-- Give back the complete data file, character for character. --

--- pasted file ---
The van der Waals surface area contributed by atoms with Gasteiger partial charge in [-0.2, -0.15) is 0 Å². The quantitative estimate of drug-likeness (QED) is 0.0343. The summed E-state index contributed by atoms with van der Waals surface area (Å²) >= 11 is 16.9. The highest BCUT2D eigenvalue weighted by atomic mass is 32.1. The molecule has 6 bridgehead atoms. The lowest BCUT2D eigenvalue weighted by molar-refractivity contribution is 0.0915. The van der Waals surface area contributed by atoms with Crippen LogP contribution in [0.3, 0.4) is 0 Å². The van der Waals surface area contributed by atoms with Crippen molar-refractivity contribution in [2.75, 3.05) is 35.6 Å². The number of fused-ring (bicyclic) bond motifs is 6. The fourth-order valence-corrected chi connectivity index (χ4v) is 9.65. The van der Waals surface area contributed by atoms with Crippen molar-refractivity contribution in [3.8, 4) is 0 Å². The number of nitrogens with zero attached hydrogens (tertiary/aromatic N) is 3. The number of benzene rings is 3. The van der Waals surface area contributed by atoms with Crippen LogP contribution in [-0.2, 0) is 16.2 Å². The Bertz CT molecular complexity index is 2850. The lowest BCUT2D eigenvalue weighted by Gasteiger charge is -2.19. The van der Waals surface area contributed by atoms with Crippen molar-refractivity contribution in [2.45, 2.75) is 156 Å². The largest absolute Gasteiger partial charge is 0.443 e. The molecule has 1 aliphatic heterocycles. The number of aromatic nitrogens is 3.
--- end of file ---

The van der Waals surface area contributed by atoms with Gasteiger partial charge in [-0.2, -0.15) is 0 Å². The quantitative estimate of drug-likeness (QED) is 0.0343. The summed E-state index contributed by atoms with van der Waals surface area (Å²) >= 11 is 16.9. The highest BCUT2D eigenvalue weighted by atomic mass is 32.1. The molecule has 6 bridgehead atoms. The lowest BCUT2D eigenvalue weighted by molar-refractivity contribution is 0.0915. The van der Waals surface area contributed by atoms with Crippen LogP contribution in [0.3, 0.4) is 0 Å². The van der Waals surface area contributed by atoms with Crippen molar-refractivity contribution in [2.75, 3.05) is 35.6 Å². The number of fused-ring (bicyclic) bond motifs is 6. The fourth-order valence-corrected chi connectivity index (χ4v) is 9.65. The van der Waals surface area contributed by atoms with Crippen molar-refractivity contribution in [3.8, 4) is 0 Å². The number of nitrogens with zero attached hydrogens (tertiary/aromatic N) is 3. The number of benzene rings is 3. The van der Waals surface area contributed by atoms with Crippen LogP contribution in [-0.2, 0) is 16.2 Å². The Bertz CT molecular complexity index is 2850. The lowest BCUT2D eigenvalue weighted by Gasteiger charge is -2.19. The van der Waals surface area contributed by atoms with Crippen molar-refractivity contribution in [2.45, 2.75) is 156 Å². The largest absolute Gasteiger partial charge is 0.443 e. The molecule has 1 aliphatic heterocycles. The number of aromatic nitrogens is 3.